SRRM2, a potential blood biomarker revealing high alternative splicing in Parkinson's disease.PLoS One. 2010 Feb 08; 5(2):e9104.Plos
Parkinson's disease (PD) is a progressive neurodegenerative disorder that affects about five million people worldwide. Diagnosis remains clinical, based on phenotypic patterns. The discovery of laboratory markers that will enhance diagnostic accuracy, allow pre-clinical detection and tracking of disease progression is critically needed. These biomarkers may include transcripts with different isoforms.
We performed extensive analysis on 3 PD microarray experiments available through GEO and found that the RNA splicing gene SRRM2 (or SRm300), sereine/arginine repetitive matrix 2, was the only gene differentially upregulated among all the three PD experiments. SRRM2 expression was not changed in the blood of other neurological diseased patients versus the healthy controls. Using real-time PCR, we report that the shorter transcript of SRRM2 was 1.7 fold (p = 0.008) upregulated in the substantia nigra of PDs vs controls while the longer transcript was 0.4 downregulated in both the substantia nigra (p = 0.03) and amygdala (p = 0.003). To validate our results and test for the possibility of alternative splicing in PD, we performed independent microarray scans, using Affymetrix Exon_ST1 arrays, from peripheral blood of 28 individuals (17 PDs and 11 Ctrls) and found a significant upregulation of the upstream (5') exons of SRRM2 and a downregulation of the downstream exons, causing a total of 0.7 fold down regulation (p = 0.04) of the long isoform. In addition, we report novel information about hundreds of genes with significant alternative splicing (differential exonic expression) in PD blood versus controls.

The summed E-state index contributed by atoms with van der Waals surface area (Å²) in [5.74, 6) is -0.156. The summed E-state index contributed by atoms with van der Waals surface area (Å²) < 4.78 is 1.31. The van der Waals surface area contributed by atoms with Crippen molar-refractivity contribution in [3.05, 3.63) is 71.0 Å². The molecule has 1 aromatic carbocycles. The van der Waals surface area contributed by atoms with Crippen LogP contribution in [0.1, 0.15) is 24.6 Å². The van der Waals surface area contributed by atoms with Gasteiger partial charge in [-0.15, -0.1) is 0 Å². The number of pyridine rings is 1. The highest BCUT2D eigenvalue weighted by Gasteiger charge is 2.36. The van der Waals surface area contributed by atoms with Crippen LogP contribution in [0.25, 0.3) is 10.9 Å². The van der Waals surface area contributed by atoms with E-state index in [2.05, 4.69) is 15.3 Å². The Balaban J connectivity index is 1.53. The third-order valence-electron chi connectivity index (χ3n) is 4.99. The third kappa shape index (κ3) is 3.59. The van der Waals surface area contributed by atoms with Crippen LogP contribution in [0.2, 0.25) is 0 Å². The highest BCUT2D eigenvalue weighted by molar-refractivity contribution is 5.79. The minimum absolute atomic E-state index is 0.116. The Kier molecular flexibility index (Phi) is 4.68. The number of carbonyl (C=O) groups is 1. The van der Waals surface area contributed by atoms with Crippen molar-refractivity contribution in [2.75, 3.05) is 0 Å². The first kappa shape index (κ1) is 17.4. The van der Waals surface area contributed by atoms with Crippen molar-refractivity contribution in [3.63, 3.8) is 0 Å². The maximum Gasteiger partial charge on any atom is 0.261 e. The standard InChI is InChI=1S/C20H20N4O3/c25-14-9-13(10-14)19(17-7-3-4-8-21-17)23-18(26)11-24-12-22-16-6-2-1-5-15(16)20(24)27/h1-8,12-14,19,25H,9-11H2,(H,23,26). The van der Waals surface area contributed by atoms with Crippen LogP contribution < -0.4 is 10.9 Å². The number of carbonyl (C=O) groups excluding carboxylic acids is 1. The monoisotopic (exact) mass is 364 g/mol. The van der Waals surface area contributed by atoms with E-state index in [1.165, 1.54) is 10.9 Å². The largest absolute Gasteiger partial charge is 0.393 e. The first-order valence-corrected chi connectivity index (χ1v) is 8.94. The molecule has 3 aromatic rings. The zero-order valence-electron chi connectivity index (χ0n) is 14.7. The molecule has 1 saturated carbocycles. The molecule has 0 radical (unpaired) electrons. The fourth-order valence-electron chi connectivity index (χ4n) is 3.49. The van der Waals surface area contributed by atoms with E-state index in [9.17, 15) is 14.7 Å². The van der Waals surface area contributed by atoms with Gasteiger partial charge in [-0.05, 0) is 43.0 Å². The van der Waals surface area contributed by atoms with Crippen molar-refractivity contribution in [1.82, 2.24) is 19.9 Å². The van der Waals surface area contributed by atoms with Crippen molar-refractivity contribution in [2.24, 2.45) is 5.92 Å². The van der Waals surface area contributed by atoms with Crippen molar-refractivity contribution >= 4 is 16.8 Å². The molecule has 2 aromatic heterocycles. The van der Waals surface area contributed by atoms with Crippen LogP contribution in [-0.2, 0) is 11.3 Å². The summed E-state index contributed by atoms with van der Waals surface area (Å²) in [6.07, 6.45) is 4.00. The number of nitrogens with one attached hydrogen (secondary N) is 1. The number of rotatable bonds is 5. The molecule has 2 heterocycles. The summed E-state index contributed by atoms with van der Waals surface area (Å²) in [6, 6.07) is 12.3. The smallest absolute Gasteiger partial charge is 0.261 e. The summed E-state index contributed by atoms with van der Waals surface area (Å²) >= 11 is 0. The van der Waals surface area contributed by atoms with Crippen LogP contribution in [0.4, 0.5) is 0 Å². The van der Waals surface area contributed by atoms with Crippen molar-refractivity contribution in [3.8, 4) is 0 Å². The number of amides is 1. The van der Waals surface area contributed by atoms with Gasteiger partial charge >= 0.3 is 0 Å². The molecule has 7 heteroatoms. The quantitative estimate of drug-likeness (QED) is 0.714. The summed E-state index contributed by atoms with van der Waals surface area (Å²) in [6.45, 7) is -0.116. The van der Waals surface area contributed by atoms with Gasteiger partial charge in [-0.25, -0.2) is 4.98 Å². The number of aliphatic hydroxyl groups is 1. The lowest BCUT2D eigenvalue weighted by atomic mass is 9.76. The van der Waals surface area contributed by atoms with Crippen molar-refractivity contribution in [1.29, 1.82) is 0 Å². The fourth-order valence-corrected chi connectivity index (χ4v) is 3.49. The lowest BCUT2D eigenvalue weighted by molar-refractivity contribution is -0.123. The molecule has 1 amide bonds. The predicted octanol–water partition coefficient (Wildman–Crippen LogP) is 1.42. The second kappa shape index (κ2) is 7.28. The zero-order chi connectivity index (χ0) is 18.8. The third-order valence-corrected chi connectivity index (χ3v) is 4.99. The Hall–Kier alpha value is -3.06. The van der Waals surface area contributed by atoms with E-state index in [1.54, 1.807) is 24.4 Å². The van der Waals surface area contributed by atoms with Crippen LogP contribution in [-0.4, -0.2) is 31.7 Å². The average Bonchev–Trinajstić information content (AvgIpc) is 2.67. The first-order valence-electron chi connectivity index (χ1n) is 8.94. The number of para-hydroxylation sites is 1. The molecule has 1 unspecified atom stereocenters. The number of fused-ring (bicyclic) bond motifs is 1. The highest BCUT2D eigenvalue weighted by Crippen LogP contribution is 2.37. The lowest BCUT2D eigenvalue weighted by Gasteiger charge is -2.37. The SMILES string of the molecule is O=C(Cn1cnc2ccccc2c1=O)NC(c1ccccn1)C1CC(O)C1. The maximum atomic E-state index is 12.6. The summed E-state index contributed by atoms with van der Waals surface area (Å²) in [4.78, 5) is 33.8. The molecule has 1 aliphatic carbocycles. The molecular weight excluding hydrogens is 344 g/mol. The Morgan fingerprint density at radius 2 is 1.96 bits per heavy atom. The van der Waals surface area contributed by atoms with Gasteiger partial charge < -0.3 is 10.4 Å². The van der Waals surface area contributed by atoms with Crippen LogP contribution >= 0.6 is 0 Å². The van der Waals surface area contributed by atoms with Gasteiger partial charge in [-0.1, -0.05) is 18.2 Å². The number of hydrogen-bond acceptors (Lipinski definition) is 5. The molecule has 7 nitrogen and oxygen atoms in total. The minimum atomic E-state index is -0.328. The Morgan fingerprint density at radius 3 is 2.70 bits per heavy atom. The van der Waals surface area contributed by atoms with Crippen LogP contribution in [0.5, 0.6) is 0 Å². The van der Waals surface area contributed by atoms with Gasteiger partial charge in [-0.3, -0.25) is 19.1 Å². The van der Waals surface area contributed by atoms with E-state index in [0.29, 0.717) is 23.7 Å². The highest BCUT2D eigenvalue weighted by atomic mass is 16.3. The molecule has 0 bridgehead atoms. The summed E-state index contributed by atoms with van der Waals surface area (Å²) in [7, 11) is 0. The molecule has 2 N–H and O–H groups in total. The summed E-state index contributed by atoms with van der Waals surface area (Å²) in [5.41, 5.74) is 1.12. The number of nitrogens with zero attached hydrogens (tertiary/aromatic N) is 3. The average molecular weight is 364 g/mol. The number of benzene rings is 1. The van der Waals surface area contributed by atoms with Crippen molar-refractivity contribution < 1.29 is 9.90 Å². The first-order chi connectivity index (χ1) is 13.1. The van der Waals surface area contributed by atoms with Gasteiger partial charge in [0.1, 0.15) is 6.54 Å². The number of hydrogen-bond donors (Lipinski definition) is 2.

The consistent dysregulation of the RNA splicing factor SRRM2 in two different PD neuronal sources and in PD blood but not in blood of other neurologically diseased patients makes SRRM2 a strong candidate gene for PD and draws attention to the role of RNA splicing in the disease.